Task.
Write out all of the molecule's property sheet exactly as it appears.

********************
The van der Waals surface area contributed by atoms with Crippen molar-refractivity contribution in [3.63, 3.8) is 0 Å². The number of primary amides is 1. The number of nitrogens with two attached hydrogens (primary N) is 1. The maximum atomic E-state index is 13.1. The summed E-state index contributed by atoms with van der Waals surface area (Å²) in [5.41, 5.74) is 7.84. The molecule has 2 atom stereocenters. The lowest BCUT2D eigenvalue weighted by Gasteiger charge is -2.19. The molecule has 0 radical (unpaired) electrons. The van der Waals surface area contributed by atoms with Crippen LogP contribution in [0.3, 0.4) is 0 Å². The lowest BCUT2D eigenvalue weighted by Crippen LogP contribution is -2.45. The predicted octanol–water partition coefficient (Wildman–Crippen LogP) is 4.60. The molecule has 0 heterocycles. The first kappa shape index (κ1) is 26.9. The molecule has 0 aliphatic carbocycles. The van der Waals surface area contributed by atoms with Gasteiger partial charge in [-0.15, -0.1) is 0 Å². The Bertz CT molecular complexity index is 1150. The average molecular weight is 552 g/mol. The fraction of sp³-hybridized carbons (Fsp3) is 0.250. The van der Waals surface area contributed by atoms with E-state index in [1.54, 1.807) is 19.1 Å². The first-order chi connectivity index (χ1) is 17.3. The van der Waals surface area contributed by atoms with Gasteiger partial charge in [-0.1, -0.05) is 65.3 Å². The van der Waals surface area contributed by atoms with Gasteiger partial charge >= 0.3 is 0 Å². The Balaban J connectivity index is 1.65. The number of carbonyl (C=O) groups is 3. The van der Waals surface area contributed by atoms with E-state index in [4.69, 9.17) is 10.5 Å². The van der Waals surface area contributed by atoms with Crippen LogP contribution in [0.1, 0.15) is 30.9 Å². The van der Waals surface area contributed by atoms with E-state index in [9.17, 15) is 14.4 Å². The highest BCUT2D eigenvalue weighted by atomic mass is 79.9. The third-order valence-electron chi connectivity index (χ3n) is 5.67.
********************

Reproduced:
The van der Waals surface area contributed by atoms with Crippen molar-refractivity contribution in [3.63, 3.8) is 0 Å². The number of primary amides is 1. The number of nitrogens with two attached hydrogens (primary N) is 1. The maximum atomic E-state index is 13.1. The summed E-state index contributed by atoms with van der Waals surface area (Å²) in [5.41, 5.74) is 7.84. The molecule has 2 atom stereocenters. The lowest BCUT2D eigenvalue weighted by Gasteiger charge is -2.19. The molecule has 0 radical (unpaired) electrons. The van der Waals surface area contributed by atoms with Crippen LogP contribution in [0.3, 0.4) is 0 Å². The lowest BCUT2D eigenvalue weighted by Crippen LogP contribution is -2.45. The predicted octanol–water partition coefficient (Wildman–Crippen LogP) is 4.60. The molecule has 0 heterocycles. The first kappa shape index (κ1) is 26.9. The molecule has 0 aliphatic carbocycles. The van der Waals surface area contributed by atoms with Gasteiger partial charge in [-0.15, -0.1) is 0 Å². The Bertz CT molecular complexity index is 1150. The average molecular weight is 552 g/mol. The fraction of sp³-hybridized carbons (Fsp3) is 0.250. The van der Waals surface area contributed by atoms with E-state index in [1.54, 1.807) is 19.1 Å². The first-order chi connectivity index (χ1) is 17.3. The van der Waals surface area contributed by atoms with Gasteiger partial charge in [-0.1, -0.05) is 65.3 Å². The van der Waals surface area contributed by atoms with Gasteiger partial charge >= 0.3 is 0 Å². The Balaban J connectivity index is 1.65. The number of carbonyl (C=O) groups is 3. The van der Waals surface area contributed by atoms with E-state index in [4.69, 9.17) is 10.5 Å². The van der Waals surface area contributed by atoms with Crippen LogP contribution in [0.1, 0.15) is 30.9 Å². The van der Waals surface area contributed by atoms with E-state index in [9.17, 15) is 14.4 Å². The highest BCUT2D eigenvalue weighted by atomic mass is 79.9. The third-order valence-electron chi connectivity index (χ3n) is 5.67.